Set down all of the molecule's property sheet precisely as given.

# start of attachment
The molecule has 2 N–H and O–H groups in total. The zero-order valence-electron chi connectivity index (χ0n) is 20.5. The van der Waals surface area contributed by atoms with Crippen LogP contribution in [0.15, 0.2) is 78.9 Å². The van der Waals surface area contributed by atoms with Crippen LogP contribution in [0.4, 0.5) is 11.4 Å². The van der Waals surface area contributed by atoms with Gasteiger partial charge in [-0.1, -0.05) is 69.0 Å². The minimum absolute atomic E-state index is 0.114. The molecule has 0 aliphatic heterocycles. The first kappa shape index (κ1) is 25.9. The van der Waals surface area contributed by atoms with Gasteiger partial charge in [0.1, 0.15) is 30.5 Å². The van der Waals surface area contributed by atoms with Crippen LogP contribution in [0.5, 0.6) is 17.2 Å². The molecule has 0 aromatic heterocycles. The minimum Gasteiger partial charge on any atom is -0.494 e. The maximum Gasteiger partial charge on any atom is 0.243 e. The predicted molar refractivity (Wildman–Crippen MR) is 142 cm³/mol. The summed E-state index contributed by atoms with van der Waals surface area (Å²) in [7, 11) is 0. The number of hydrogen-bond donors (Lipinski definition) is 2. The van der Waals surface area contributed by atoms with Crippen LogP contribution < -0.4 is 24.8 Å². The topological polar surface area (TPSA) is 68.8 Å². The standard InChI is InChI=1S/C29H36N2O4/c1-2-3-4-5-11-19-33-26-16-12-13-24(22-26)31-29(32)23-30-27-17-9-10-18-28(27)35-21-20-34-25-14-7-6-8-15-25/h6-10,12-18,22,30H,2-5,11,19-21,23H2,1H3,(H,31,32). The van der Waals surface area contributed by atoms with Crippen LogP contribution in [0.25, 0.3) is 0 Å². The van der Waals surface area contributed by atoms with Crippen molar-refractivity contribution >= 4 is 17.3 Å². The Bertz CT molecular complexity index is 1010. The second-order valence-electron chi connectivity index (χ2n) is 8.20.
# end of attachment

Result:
The molecule has 2 N–H and O–H groups in total. The zero-order valence-electron chi connectivity index (χ0n) is 20.5. The van der Waals surface area contributed by atoms with Crippen LogP contribution in [0.15, 0.2) is 78.9 Å². The van der Waals surface area contributed by atoms with Crippen LogP contribution in [0.4, 0.5) is 11.4 Å². The van der Waals surface area contributed by atoms with Gasteiger partial charge in [-0.1, -0.05) is 69.0 Å². The minimum absolute atomic E-state index is 0.114. The molecule has 0 aliphatic heterocycles. The first kappa shape index (κ1) is 25.9. The van der Waals surface area contributed by atoms with Gasteiger partial charge in [0.1, 0.15) is 30.5 Å². The van der Waals surface area contributed by atoms with Crippen LogP contribution in [0.5, 0.6) is 17.2 Å². The molecule has 0 aromatic heterocycles. The minimum Gasteiger partial charge on any atom is -0.494 e. The maximum Gasteiger partial charge on any atom is 0.243 e. The predicted molar refractivity (Wildman–Crippen MR) is 142 cm³/mol. The summed E-state index contributed by atoms with van der Waals surface area (Å²) in [7, 11) is 0. The number of hydrogen-bond donors (Lipinski definition) is 2. The van der Waals surface area contributed by atoms with Crippen LogP contribution < -0.4 is 24.8 Å². The topological polar surface area (TPSA) is 68.8 Å². The standard InChI is InChI=1S/C29H36N2O4/c1-2-3-4-5-11-19-33-26-16-12-13-24(22-26)31-29(32)23-30-27-17-9-10-18-28(27)35-21-20-34-25-14-7-6-8-15-25/h6-10,12-18,22,30H,2-5,11,19-21,23H2,1H3,(H,31,32). The van der Waals surface area contributed by atoms with Crippen LogP contribution in [0.25, 0.3) is 0 Å². The van der Waals surface area contributed by atoms with Crippen molar-refractivity contribution >= 4 is 17.3 Å². The Bertz CT molecular complexity index is 1010. The second-order valence-electron chi connectivity index (χ2n) is 8.20.